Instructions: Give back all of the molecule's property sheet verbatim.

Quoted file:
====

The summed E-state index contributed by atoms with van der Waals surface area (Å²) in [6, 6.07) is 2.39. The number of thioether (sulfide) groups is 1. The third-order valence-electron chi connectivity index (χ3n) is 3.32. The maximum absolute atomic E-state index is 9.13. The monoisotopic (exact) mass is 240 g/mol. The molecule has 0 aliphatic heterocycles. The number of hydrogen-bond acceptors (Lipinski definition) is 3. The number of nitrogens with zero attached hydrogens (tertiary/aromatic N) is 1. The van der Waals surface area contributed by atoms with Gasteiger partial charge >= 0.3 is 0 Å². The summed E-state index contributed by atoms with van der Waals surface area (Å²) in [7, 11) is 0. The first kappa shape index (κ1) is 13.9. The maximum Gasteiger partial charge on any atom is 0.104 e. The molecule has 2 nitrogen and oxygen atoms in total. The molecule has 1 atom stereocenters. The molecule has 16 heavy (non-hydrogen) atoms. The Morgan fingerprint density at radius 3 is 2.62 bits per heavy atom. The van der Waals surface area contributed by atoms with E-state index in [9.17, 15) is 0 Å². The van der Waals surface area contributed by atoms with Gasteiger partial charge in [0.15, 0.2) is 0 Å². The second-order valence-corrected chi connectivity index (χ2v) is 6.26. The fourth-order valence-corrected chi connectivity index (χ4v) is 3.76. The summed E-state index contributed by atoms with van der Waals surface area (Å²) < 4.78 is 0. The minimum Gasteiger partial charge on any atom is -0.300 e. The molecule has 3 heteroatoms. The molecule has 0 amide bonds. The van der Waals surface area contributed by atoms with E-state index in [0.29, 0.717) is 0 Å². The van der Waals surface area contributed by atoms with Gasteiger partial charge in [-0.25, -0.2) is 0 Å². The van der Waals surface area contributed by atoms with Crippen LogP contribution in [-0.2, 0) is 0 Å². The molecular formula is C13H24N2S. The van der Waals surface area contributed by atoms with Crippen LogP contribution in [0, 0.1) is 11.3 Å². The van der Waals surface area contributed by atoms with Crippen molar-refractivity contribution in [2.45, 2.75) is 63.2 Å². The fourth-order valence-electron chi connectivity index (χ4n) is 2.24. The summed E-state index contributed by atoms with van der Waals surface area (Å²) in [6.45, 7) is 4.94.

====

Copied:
The summed E-state index contributed by atoms with van der Waals surface area (Å²) in [6, 6.07) is 2.39. The number of thioether (sulfide) groups is 1. The third-order valence-electron chi connectivity index (χ3n) is 3.32. The maximum absolute atomic E-state index is 9.13. The monoisotopic (exact) mass is 240 g/mol. The molecule has 0 aliphatic heterocycles. The number of hydrogen-bond acceptors (Lipinski definition) is 3. The number of nitrogens with zero attached hydrogens (tertiary/aromatic N) is 1. The van der Waals surface area contributed by atoms with Gasteiger partial charge >= 0.3 is 0 Å². The summed E-state index contributed by atoms with van der Waals surface area (Å²) in [7, 11) is 0. The first kappa shape index (κ1) is 13.9. The maximum Gasteiger partial charge on any atom is 0.104 e. The molecule has 2 nitrogen and oxygen atoms in total. The molecule has 1 atom stereocenters. The molecule has 16 heavy (non-hydrogen) atoms. The Morgan fingerprint density at radius 3 is 2.62 bits per heavy atom. The van der Waals surface area contributed by atoms with E-state index in [9.17, 15) is 0 Å². The van der Waals surface area contributed by atoms with Gasteiger partial charge in [0.15, 0.2) is 0 Å². The second-order valence-corrected chi connectivity index (χ2v) is 6.26. The fourth-order valence-corrected chi connectivity index (χ4v) is 3.76. The summed E-state index contributed by atoms with van der Waals surface area (Å²) < 4.78 is 0. The minimum Gasteiger partial charge on any atom is -0.300 e. The molecule has 3 heteroatoms. The molecule has 0 amide bonds. The van der Waals surface area contributed by atoms with E-state index in [0.29, 0.717) is 0 Å². The van der Waals surface area contributed by atoms with Gasteiger partial charge in [-0.25, -0.2) is 0 Å². The van der Waals surface area contributed by atoms with Crippen LogP contribution in [-0.2, 0) is 0 Å². The molecular formula is C13H24N2S. The van der Waals surface area contributed by atoms with Crippen LogP contribution in [0, 0.1) is 11.3 Å². The van der Waals surface area contributed by atoms with Crippen molar-refractivity contribution in [2.45, 2.75) is 63.2 Å². The fourth-order valence-electron chi connectivity index (χ4n) is 2.24. The summed E-state index contributed by atoms with van der Waals surface area (Å²) in [6.45, 7) is 4.94.